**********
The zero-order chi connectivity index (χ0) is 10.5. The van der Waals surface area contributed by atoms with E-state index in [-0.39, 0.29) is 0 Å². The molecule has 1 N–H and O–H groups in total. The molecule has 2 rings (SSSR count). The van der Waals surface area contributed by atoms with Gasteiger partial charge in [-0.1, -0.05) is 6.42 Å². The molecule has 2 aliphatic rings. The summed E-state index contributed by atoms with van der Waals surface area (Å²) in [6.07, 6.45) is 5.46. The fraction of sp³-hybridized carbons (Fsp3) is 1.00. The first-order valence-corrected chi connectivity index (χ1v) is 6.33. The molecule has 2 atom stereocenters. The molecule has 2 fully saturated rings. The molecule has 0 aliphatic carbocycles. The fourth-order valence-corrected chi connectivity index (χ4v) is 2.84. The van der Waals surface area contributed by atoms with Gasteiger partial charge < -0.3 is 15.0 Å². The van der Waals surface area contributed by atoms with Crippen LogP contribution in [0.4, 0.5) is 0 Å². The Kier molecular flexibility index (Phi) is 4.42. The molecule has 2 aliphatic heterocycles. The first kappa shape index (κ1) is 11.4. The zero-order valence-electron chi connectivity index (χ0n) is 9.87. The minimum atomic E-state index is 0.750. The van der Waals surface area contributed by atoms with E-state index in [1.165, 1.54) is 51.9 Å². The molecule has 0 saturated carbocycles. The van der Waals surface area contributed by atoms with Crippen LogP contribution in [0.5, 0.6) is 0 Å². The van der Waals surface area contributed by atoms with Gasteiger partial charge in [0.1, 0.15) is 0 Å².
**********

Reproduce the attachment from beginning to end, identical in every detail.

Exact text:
The zero-order chi connectivity index (χ0) is 10.5. The van der Waals surface area contributed by atoms with E-state index in [-0.39, 0.29) is 0 Å². The molecule has 1 N–H and O–H groups in total. The molecule has 2 rings (SSSR count). The van der Waals surface area contributed by atoms with Gasteiger partial charge in [-0.1, -0.05) is 6.42 Å². The molecule has 2 aliphatic rings. The summed E-state index contributed by atoms with van der Waals surface area (Å²) in [6.07, 6.45) is 5.46. The fraction of sp³-hybridized carbons (Fsp3) is 1.00. The first-order valence-corrected chi connectivity index (χ1v) is 6.33. The molecule has 2 atom stereocenters. The molecule has 2 fully saturated rings. The molecule has 0 aliphatic carbocycles. The fourth-order valence-corrected chi connectivity index (χ4v) is 2.84. The van der Waals surface area contributed by atoms with Gasteiger partial charge < -0.3 is 15.0 Å². The van der Waals surface area contributed by atoms with Crippen LogP contribution in [0.4, 0.5) is 0 Å². The Kier molecular flexibility index (Phi) is 4.42. The molecule has 2 aliphatic heterocycles. The first kappa shape index (κ1) is 11.4. The zero-order valence-electron chi connectivity index (χ0n) is 9.87. The minimum atomic E-state index is 0.750. The van der Waals surface area contributed by atoms with E-state index in [1.165, 1.54) is 51.9 Å². The molecule has 0 saturated carbocycles. The van der Waals surface area contributed by atoms with Crippen LogP contribution in [0.5, 0.6) is 0 Å². The van der Waals surface area contributed by atoms with Gasteiger partial charge in [0.1, 0.15) is 0 Å².